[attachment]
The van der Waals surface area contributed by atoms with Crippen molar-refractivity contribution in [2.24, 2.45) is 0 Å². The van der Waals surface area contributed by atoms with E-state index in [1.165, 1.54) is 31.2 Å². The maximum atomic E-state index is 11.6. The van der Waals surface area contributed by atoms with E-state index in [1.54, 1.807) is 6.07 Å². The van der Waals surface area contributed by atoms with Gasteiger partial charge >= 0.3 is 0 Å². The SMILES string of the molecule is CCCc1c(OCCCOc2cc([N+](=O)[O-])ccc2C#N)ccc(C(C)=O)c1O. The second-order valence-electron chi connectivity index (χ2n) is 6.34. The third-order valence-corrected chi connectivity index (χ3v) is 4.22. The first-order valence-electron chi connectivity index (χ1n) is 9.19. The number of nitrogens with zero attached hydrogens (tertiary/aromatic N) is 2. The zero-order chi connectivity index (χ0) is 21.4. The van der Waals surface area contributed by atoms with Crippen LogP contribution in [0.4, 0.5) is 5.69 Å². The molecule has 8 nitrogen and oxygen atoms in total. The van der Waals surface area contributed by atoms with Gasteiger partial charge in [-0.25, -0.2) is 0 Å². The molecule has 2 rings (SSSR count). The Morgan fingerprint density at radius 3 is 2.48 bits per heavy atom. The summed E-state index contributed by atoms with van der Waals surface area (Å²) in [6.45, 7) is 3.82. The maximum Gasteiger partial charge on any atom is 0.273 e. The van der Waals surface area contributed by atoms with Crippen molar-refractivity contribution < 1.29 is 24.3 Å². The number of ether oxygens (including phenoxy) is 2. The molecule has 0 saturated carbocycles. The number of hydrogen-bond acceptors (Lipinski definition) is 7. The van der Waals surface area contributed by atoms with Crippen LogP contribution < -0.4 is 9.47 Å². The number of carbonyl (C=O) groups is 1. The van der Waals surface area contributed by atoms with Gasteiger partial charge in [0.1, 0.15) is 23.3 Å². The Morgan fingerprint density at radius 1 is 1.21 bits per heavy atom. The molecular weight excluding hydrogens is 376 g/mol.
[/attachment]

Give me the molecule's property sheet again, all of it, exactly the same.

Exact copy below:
The van der Waals surface area contributed by atoms with Crippen molar-refractivity contribution in [2.24, 2.45) is 0 Å². The van der Waals surface area contributed by atoms with E-state index in [1.165, 1.54) is 31.2 Å². The maximum atomic E-state index is 11.6. The van der Waals surface area contributed by atoms with E-state index in [1.54, 1.807) is 6.07 Å². The van der Waals surface area contributed by atoms with Gasteiger partial charge >= 0.3 is 0 Å². The SMILES string of the molecule is CCCc1c(OCCCOc2cc([N+](=O)[O-])ccc2C#N)ccc(C(C)=O)c1O. The second-order valence-electron chi connectivity index (χ2n) is 6.34. The third-order valence-corrected chi connectivity index (χ3v) is 4.22. The first-order valence-electron chi connectivity index (χ1n) is 9.19. The number of nitrogens with zero attached hydrogens (tertiary/aromatic N) is 2. The zero-order chi connectivity index (χ0) is 21.4. The van der Waals surface area contributed by atoms with Crippen LogP contribution in [0.4, 0.5) is 5.69 Å². The molecule has 8 nitrogen and oxygen atoms in total. The van der Waals surface area contributed by atoms with Gasteiger partial charge in [-0.25, -0.2) is 0 Å². The molecule has 2 rings (SSSR count). The Morgan fingerprint density at radius 3 is 2.48 bits per heavy atom. The summed E-state index contributed by atoms with van der Waals surface area (Å²) in [6.45, 7) is 3.82. The maximum Gasteiger partial charge on any atom is 0.273 e. The van der Waals surface area contributed by atoms with Crippen molar-refractivity contribution < 1.29 is 24.3 Å². The number of ether oxygens (including phenoxy) is 2. The molecule has 0 saturated carbocycles. The number of hydrogen-bond acceptors (Lipinski definition) is 7. The van der Waals surface area contributed by atoms with Crippen LogP contribution < -0.4 is 9.47 Å². The number of carbonyl (C=O) groups is 1. The van der Waals surface area contributed by atoms with Gasteiger partial charge in [0.1, 0.15) is 23.3 Å². The Morgan fingerprint density at radius 1 is 1.21 bits per heavy atom. The molecular weight excluding hydrogens is 376 g/mol.